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Fisheries meeting to discuss options for albacore

The annual meeting of the Western Pacific Fishery Management Council is hosted by American Samoa this year and will be held at the Gov. H. Rex Lee Auditorium from Mar. 12 - 14.


According to a public notice published Feb. 19 on the Federal Registry, Gov. Lolo Matalasi Moliga will deliver opening remarks for the 156th Council meeting and officials  of the National Oceanic and Atmospheric Administration (NOAA) will also deliver opening statements.


While in American Samoa for the Council meeting, “Council staff are looking to meet with local fishermen to get their ideas on other fisheries development projects, including already identified projects such as a vessel loan program, local small vessel boat building program, fisherman training program, and upgrading Pago Pago Harbor longline vessel docks,” Council coordinator Eric Kingma told Samoa News last Friday.


“The Council is also interested in working with local troll and longline fishermen on demonstration projects to conduct fresh fish landings for export markets,” he said via e-mail from Honolulu responding to Samoa News questions.


Besides fishery development issues, a major agenda item at the Council meeting will be management options for the American Samoa South Pacific albacore tuna fishery, said Kingma.


“In recent years, the longline catch of albacore tuna in the South Pacific has risen dramatically, principally from Chinese and Taiwanese vessels fishing on the high seas and in the waters of South Pacific Islands countries,” he explained.


He said albacore tuna is the primary target species for the American Samoa longline fleet, so ensuring conservation of the stock across its range is of great importance, as well as maintaining catch rates in the EEZ around American Samoa at levels that are economically viable for the American Samoa longline fishery.


“We understand that the American Samoa longline fishery is facing tough economic conditions due to the low price of albacore and high operating costs,” he said. “While in American Samoa, the Council is looking forward to discussing management options with participants in the American Samoa longline fleet as well identifying ways to help alleviate some of the difficult conditions they are currently facing, including, for example, local port fees.”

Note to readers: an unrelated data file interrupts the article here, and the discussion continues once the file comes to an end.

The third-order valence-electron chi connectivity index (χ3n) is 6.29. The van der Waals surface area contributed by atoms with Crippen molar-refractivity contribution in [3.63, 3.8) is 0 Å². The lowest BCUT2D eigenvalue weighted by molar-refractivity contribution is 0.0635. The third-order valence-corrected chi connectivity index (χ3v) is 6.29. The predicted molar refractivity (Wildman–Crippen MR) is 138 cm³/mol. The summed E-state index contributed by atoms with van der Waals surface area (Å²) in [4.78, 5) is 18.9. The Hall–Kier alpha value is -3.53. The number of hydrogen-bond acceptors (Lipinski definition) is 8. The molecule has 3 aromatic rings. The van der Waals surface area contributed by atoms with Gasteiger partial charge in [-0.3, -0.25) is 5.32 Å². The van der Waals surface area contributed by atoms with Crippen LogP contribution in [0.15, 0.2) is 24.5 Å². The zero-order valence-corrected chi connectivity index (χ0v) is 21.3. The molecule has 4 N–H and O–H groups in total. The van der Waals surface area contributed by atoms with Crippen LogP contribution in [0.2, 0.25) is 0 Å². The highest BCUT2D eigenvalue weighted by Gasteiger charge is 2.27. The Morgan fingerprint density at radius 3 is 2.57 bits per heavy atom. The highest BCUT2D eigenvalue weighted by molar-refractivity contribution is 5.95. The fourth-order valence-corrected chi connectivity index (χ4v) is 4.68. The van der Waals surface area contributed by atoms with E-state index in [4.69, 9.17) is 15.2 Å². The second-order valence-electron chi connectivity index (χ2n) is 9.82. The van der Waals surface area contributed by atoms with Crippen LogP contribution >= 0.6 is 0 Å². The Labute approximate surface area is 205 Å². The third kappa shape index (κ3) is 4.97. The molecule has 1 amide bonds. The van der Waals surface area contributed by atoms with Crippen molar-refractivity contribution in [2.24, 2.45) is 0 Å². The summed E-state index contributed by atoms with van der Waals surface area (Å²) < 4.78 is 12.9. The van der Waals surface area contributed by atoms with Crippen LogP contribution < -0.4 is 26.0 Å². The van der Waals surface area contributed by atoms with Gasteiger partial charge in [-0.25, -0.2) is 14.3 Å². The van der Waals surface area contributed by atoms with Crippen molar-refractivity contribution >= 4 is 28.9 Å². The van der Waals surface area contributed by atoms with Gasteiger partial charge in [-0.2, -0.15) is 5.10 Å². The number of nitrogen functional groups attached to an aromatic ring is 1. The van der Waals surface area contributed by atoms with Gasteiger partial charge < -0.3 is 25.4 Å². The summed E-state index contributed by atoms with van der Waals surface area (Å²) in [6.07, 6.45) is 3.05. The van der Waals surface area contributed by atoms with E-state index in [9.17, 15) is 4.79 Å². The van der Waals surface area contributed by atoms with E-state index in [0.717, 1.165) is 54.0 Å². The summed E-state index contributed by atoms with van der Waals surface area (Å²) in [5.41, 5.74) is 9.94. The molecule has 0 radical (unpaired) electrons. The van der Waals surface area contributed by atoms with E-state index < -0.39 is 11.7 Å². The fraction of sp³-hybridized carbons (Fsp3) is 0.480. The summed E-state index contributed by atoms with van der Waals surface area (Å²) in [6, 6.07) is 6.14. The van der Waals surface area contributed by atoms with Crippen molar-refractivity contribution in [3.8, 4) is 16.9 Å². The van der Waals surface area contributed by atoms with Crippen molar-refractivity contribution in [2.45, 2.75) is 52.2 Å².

According to a press release from the Western Pacific Fishery Management Council, The Scientific and Statistical Committee (SSC) that advises the Council convenes Feb. 26-28, 2013, at the Council office in Honolulu. Among the key issues to be considered is the management of the American Samoa South Pacific albacore fishery.


The American Samoa longline fishery is the second largest fishery in the US Pacific Islands, the WPFMC says. The fishery is based almost entirely on fishing for South Pacific albacore caught for the American Samoa canning industry, with only a small domestic market, and limited access to overseas markets. This South Pacific albacore is also important to the central South Pacific countries neighboring American Samoa, which also supply the American Samoa canning and fish processing industry.


According to the WPFMC, catches of South Pacific albacore by all fleets south of the equator have more than doubled in the past decade and are currently about 90 percent of maximum sustainable yield. This is due primarily to the doubling of vessels from China fishing under access agreements with the Solomon Islands and switching by Taiwanese longliners from targeting bigeye to targeting albacore.


The SSC and Council will examine options and scenarios to maintain the viability and continuity of the American Samoa longline fishery, the press release states.




The review of the catches of South Pacific albacore comes at a time when the local longline fishery fleet has 'tied up' their vessels citing current poor global fish prices, rising expenses and poor catch numbers. The Tautai o Samoa Longline and Fishing Association recently wrote letters to Gov. Lolo Matalasi Moliga and StarKist Samoa asking for their help, and noting the fleet's demise.


"Right now, the American Samoa longline fleet is the biggest endangered species, but no one has any interest in the survival of this US fleet, only to regulate it," said one of the members/ boat owner of the Association.


In their letter to the governor, the Association also noted that have requesting the opportunity to have their interests represented on the Western Pacific Fishery Region Management Council, on behalf of the territory, as they believe American Samoa needs strong representation on the Council to protects local interests. To date, they say, they are still awaiting nominations for the council, which currently has two seats now vacant.